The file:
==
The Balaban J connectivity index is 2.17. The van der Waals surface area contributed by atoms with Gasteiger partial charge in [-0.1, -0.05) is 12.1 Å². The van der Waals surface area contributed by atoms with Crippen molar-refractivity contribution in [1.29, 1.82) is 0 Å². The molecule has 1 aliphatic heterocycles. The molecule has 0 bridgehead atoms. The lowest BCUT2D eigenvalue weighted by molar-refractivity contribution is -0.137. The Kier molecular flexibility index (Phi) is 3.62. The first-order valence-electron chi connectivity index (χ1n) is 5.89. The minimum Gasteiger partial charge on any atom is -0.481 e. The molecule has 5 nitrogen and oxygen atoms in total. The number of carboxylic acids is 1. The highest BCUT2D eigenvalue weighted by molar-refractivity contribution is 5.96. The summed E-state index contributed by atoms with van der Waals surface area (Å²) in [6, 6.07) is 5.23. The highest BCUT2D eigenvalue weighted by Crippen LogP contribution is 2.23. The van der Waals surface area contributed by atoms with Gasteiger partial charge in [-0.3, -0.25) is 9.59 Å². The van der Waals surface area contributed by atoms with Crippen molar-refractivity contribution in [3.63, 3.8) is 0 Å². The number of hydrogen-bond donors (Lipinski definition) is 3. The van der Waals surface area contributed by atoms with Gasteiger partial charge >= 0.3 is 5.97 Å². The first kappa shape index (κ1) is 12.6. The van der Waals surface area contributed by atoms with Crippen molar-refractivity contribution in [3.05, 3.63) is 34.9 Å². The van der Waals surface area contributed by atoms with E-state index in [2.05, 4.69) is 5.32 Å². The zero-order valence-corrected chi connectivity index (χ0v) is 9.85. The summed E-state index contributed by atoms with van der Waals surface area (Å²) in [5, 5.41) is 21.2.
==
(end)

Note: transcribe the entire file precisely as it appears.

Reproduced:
The Balaban J connectivity index is 2.17. The van der Waals surface area contributed by atoms with Gasteiger partial charge in [-0.1, -0.05) is 12.1 Å². The van der Waals surface area contributed by atoms with Crippen molar-refractivity contribution in [1.29, 1.82) is 0 Å². The molecule has 1 aliphatic heterocycles. The molecule has 0 bridgehead atoms. The lowest BCUT2D eigenvalue weighted by molar-refractivity contribution is -0.137. The Kier molecular flexibility index (Phi) is 3.62. The first-order valence-electron chi connectivity index (χ1n) is 5.89. The minimum Gasteiger partial charge on any atom is -0.481 e. The molecule has 5 nitrogen and oxygen atoms in total. The number of carboxylic acids is 1. The highest BCUT2D eigenvalue weighted by molar-refractivity contribution is 5.96. The summed E-state index contributed by atoms with van der Waals surface area (Å²) in [6, 6.07) is 5.23. The highest BCUT2D eigenvalue weighted by Crippen LogP contribution is 2.23. The van der Waals surface area contributed by atoms with Gasteiger partial charge in [-0.3, -0.25) is 9.59 Å². The van der Waals surface area contributed by atoms with Crippen molar-refractivity contribution in [3.63, 3.8) is 0 Å². The number of hydrogen-bond donors (Lipinski definition) is 3. The van der Waals surface area contributed by atoms with Gasteiger partial charge >= 0.3 is 5.97 Å². The first kappa shape index (κ1) is 12.6. The van der Waals surface area contributed by atoms with Crippen molar-refractivity contribution in [3.05, 3.63) is 34.9 Å². The van der Waals surface area contributed by atoms with E-state index in [2.05, 4.69) is 5.32 Å². The zero-order valence-corrected chi connectivity index (χ0v) is 9.85. The summed E-state index contributed by atoms with van der Waals surface area (Å²) in [5, 5.41) is 21.2.